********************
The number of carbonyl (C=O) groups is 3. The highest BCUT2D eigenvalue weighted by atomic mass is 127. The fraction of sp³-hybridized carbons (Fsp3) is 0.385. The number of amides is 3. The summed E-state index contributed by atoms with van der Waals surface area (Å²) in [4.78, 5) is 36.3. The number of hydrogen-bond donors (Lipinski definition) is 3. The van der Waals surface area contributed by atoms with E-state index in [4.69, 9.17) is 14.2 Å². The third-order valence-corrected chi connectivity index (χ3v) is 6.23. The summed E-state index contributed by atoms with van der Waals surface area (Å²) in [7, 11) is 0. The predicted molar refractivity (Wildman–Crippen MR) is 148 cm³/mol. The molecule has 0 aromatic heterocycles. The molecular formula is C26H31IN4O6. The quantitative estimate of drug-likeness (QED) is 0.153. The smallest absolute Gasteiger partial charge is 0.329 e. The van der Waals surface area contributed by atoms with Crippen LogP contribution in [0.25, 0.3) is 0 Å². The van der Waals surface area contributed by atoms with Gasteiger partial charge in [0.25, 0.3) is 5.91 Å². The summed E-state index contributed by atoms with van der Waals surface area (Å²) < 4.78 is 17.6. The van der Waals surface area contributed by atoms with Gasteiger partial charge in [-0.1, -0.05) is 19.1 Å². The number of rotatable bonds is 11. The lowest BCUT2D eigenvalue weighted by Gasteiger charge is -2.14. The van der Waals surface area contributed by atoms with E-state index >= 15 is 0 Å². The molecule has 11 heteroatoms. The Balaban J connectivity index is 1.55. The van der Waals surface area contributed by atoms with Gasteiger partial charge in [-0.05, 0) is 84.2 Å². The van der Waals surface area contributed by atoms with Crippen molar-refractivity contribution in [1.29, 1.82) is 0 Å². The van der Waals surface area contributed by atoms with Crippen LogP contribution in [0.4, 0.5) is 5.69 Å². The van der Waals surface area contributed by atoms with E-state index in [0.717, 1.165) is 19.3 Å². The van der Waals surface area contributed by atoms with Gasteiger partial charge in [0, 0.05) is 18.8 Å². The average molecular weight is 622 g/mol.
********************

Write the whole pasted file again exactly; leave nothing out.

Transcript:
The number of carbonyl (C=O) groups is 3. The highest BCUT2D eigenvalue weighted by atomic mass is 127. The fraction of sp³-hybridized carbons (Fsp3) is 0.385. The number of amides is 3. The summed E-state index contributed by atoms with van der Waals surface area (Å²) in [4.78, 5) is 36.3. The number of hydrogen-bond donors (Lipinski definition) is 3. The van der Waals surface area contributed by atoms with E-state index in [4.69, 9.17) is 14.2 Å². The third-order valence-corrected chi connectivity index (χ3v) is 6.23. The summed E-state index contributed by atoms with van der Waals surface area (Å²) in [7, 11) is 0. The predicted molar refractivity (Wildman–Crippen MR) is 148 cm³/mol. The molecule has 0 aromatic heterocycles. The molecular formula is C26H31IN4O6. The quantitative estimate of drug-likeness (QED) is 0.153. The smallest absolute Gasteiger partial charge is 0.329 e. The van der Waals surface area contributed by atoms with Crippen LogP contribution in [0.25, 0.3) is 0 Å². The van der Waals surface area contributed by atoms with Gasteiger partial charge in [0.25, 0.3) is 5.91 Å². The summed E-state index contributed by atoms with van der Waals surface area (Å²) < 4.78 is 17.6. The van der Waals surface area contributed by atoms with Gasteiger partial charge in [-0.1, -0.05) is 19.1 Å². The number of rotatable bonds is 11. The lowest BCUT2D eigenvalue weighted by Gasteiger charge is -2.14. The van der Waals surface area contributed by atoms with E-state index >= 15 is 0 Å². The molecule has 11 heteroatoms. The Balaban J connectivity index is 1.55. The van der Waals surface area contributed by atoms with Gasteiger partial charge in [-0.05, 0) is 84.2 Å². The van der Waals surface area contributed by atoms with Crippen molar-refractivity contribution in [1.29, 1.82) is 0 Å². The van der Waals surface area contributed by atoms with Crippen LogP contribution in [0.4, 0.5) is 5.69 Å². The van der Waals surface area contributed by atoms with E-state index in [0.717, 1.165) is 19.3 Å². The van der Waals surface area contributed by atoms with Gasteiger partial charge in [0, 0.05) is 18.8 Å². The average molecular weight is 622 g/mol.